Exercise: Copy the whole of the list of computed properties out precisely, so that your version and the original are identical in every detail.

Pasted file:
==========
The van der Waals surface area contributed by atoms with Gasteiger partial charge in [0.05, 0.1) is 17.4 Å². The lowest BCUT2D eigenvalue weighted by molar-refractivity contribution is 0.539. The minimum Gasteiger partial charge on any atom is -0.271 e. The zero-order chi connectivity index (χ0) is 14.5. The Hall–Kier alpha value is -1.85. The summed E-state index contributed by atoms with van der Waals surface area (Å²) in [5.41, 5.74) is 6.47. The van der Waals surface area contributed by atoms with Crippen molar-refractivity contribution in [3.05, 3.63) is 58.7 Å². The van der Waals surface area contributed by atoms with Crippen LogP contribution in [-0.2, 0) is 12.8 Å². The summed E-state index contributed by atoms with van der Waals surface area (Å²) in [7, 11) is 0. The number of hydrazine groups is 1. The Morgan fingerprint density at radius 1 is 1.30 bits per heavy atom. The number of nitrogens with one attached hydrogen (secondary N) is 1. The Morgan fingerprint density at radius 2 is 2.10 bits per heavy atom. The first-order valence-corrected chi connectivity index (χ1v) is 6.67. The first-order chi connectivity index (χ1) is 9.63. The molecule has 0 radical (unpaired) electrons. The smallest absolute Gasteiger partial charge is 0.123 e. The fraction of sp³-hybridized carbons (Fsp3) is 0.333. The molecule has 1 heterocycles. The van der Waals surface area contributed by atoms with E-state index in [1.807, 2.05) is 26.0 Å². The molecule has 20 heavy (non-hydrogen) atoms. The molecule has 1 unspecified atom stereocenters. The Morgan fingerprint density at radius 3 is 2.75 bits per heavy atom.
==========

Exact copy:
The van der Waals surface area contributed by atoms with Gasteiger partial charge in [0.05, 0.1) is 17.4 Å². The lowest BCUT2D eigenvalue weighted by molar-refractivity contribution is 0.539. The minimum Gasteiger partial charge on any atom is -0.271 e. The zero-order chi connectivity index (χ0) is 14.5. The Hall–Kier alpha value is -1.85. The summed E-state index contributed by atoms with van der Waals surface area (Å²) in [5.41, 5.74) is 6.47. The van der Waals surface area contributed by atoms with Crippen molar-refractivity contribution in [3.05, 3.63) is 58.7 Å². The van der Waals surface area contributed by atoms with Crippen LogP contribution in [-0.2, 0) is 12.8 Å². The summed E-state index contributed by atoms with van der Waals surface area (Å²) in [7, 11) is 0. The number of hydrazine groups is 1. The Morgan fingerprint density at radius 1 is 1.30 bits per heavy atom. The number of nitrogens with one attached hydrogen (secondary N) is 1. The Morgan fingerprint density at radius 2 is 2.10 bits per heavy atom. The first-order valence-corrected chi connectivity index (χ1v) is 6.67. The first-order chi connectivity index (χ1) is 9.63. The molecule has 0 radical (unpaired) electrons. The smallest absolute Gasteiger partial charge is 0.123 e. The fraction of sp³-hybridized carbons (Fsp3) is 0.333. The molecule has 1 heterocycles. The van der Waals surface area contributed by atoms with E-state index in [1.807, 2.05) is 26.0 Å². The molecule has 20 heavy (non-hydrogen) atoms. The molecule has 1 unspecified atom stereocenters. The Morgan fingerprint density at radius 3 is 2.75 bits per heavy atom.